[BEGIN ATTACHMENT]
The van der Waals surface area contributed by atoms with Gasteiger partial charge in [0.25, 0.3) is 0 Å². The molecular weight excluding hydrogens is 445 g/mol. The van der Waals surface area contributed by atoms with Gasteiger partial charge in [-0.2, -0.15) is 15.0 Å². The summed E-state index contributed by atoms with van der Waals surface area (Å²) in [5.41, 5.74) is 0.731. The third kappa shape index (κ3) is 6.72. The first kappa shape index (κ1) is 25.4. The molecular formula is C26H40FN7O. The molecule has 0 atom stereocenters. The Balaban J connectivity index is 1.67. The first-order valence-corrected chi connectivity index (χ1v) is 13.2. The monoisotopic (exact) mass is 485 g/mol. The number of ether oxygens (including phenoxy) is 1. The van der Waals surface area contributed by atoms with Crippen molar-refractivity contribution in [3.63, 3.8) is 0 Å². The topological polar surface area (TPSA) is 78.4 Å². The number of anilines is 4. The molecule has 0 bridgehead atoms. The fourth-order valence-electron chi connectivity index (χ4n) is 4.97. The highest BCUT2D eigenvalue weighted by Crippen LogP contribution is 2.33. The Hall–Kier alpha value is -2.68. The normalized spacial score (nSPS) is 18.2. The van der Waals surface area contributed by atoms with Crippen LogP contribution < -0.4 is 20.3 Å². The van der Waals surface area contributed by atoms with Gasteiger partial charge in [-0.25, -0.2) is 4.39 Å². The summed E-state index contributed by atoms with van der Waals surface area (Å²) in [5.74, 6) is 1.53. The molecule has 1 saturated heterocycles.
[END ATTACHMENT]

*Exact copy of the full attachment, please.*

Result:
The van der Waals surface area contributed by atoms with Gasteiger partial charge in [0.25, 0.3) is 0 Å². The molecular weight excluding hydrogens is 445 g/mol. The van der Waals surface area contributed by atoms with Gasteiger partial charge in [-0.2, -0.15) is 15.0 Å². The summed E-state index contributed by atoms with van der Waals surface area (Å²) in [5.41, 5.74) is 0.731. The third kappa shape index (κ3) is 6.72. The first kappa shape index (κ1) is 25.4. The molecular formula is C26H40FN7O. The molecule has 0 atom stereocenters. The Balaban J connectivity index is 1.67. The first-order valence-corrected chi connectivity index (χ1v) is 13.2. The monoisotopic (exact) mass is 485 g/mol. The number of ether oxygens (including phenoxy) is 1. The van der Waals surface area contributed by atoms with Crippen molar-refractivity contribution in [3.63, 3.8) is 0 Å². The topological polar surface area (TPSA) is 78.4 Å². The number of anilines is 4. The molecule has 0 bridgehead atoms. The fourth-order valence-electron chi connectivity index (χ4n) is 4.97. The highest BCUT2D eigenvalue weighted by Crippen LogP contribution is 2.33. The Hall–Kier alpha value is -2.68. The normalized spacial score (nSPS) is 18.2. The van der Waals surface area contributed by atoms with Crippen LogP contribution < -0.4 is 20.3 Å². The van der Waals surface area contributed by atoms with Gasteiger partial charge in [-0.25, -0.2) is 4.39 Å². The summed E-state index contributed by atoms with van der Waals surface area (Å²) in [5.74, 6) is 1.53. The molecule has 1 saturated heterocycles.